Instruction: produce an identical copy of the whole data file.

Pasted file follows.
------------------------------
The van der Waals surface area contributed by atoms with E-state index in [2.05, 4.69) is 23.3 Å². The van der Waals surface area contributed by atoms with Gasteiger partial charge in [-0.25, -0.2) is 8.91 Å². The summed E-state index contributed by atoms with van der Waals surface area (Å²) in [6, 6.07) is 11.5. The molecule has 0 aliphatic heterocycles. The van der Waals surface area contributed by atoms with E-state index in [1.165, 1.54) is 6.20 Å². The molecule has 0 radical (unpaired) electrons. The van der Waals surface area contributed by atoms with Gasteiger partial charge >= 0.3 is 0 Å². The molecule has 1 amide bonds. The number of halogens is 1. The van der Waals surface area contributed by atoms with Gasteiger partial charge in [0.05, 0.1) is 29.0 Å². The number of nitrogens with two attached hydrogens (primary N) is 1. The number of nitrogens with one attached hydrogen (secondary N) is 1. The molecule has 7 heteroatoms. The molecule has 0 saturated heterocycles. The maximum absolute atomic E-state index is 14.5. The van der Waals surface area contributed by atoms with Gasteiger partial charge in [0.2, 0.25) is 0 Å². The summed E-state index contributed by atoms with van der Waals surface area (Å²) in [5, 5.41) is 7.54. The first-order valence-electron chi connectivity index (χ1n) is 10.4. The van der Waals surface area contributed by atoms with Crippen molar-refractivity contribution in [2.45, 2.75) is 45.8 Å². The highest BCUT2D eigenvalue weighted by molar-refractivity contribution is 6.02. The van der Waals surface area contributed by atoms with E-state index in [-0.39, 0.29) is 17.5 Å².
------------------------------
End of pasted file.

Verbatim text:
The van der Waals surface area contributed by atoms with E-state index in [2.05, 4.69) is 23.3 Å². The van der Waals surface area contributed by atoms with Gasteiger partial charge in [-0.25, -0.2) is 8.91 Å². The summed E-state index contributed by atoms with van der Waals surface area (Å²) in [6, 6.07) is 11.5. The molecule has 0 aliphatic heterocycles. The van der Waals surface area contributed by atoms with E-state index in [1.165, 1.54) is 6.20 Å². The molecule has 0 radical (unpaired) electrons. The van der Waals surface area contributed by atoms with Gasteiger partial charge >= 0.3 is 0 Å². The molecule has 1 amide bonds. The number of halogens is 1. The van der Waals surface area contributed by atoms with Gasteiger partial charge in [0.05, 0.1) is 29.0 Å². The number of nitrogens with two attached hydrogens (primary N) is 1. The number of nitrogens with one attached hydrogen (secondary N) is 1. The molecule has 7 heteroatoms. The molecule has 0 saturated heterocycles. The maximum absolute atomic E-state index is 14.5. The van der Waals surface area contributed by atoms with Gasteiger partial charge in [0.2, 0.25) is 0 Å². The summed E-state index contributed by atoms with van der Waals surface area (Å²) in [5, 5.41) is 7.54. The first-order valence-electron chi connectivity index (χ1n) is 10.4. The van der Waals surface area contributed by atoms with Crippen molar-refractivity contribution in [2.45, 2.75) is 45.8 Å². The highest BCUT2D eigenvalue weighted by molar-refractivity contribution is 6.02. The van der Waals surface area contributed by atoms with E-state index in [-0.39, 0.29) is 17.5 Å².